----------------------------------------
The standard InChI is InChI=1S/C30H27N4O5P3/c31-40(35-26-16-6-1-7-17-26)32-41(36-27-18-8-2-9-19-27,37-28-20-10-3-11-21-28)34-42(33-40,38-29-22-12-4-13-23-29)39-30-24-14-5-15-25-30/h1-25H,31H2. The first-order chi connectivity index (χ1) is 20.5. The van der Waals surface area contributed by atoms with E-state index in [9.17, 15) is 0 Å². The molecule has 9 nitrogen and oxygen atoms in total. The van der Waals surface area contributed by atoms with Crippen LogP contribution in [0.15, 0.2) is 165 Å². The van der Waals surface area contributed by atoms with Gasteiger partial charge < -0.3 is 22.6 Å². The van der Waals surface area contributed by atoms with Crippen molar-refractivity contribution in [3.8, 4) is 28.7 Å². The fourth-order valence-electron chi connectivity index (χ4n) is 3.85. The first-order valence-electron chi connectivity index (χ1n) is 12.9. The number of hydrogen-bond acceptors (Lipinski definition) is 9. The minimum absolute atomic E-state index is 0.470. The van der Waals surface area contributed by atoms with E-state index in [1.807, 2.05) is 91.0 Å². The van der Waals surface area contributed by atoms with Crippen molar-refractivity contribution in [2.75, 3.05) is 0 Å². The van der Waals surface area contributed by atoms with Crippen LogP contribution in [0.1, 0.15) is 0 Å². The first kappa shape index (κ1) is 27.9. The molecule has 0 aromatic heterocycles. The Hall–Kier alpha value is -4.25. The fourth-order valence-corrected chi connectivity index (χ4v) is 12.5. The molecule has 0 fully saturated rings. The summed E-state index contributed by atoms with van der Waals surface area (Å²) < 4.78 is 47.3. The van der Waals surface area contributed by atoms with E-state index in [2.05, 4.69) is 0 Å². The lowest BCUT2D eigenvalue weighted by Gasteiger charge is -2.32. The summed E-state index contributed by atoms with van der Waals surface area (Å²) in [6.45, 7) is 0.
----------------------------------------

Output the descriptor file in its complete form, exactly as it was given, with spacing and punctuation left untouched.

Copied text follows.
The standard InChI is InChI=1S/C30H27N4O5P3/c31-40(35-26-16-6-1-7-17-26)32-41(36-27-18-8-2-9-19-27,37-28-20-10-3-11-21-28)34-42(33-40,38-29-22-12-4-13-23-29)39-30-24-14-5-15-25-30/h1-25H,31H2. The first-order chi connectivity index (χ1) is 20.5. The van der Waals surface area contributed by atoms with E-state index in [9.17, 15) is 0 Å². The molecule has 9 nitrogen and oxygen atoms in total. The van der Waals surface area contributed by atoms with Crippen LogP contribution in [0.15, 0.2) is 165 Å². The van der Waals surface area contributed by atoms with Gasteiger partial charge < -0.3 is 22.6 Å². The van der Waals surface area contributed by atoms with Crippen molar-refractivity contribution in [3.8, 4) is 28.7 Å². The fourth-order valence-electron chi connectivity index (χ4n) is 3.85. The first-order valence-electron chi connectivity index (χ1n) is 12.9. The number of hydrogen-bond acceptors (Lipinski definition) is 9. The minimum absolute atomic E-state index is 0.470. The van der Waals surface area contributed by atoms with E-state index in [1.807, 2.05) is 91.0 Å². The van der Waals surface area contributed by atoms with Crippen molar-refractivity contribution in [2.75, 3.05) is 0 Å². The van der Waals surface area contributed by atoms with Crippen LogP contribution in [0.1, 0.15) is 0 Å². The first kappa shape index (κ1) is 27.9. The molecule has 0 aromatic heterocycles. The Hall–Kier alpha value is -4.25. The fourth-order valence-corrected chi connectivity index (χ4v) is 12.5. The molecule has 0 fully saturated rings. The summed E-state index contributed by atoms with van der Waals surface area (Å²) < 4.78 is 47.3. The van der Waals surface area contributed by atoms with E-state index in [2.05, 4.69) is 0 Å². The lowest BCUT2D eigenvalue weighted by Gasteiger charge is -2.32. The summed E-state index contributed by atoms with van der Waals surface area (Å²) in [6.45, 7) is 0.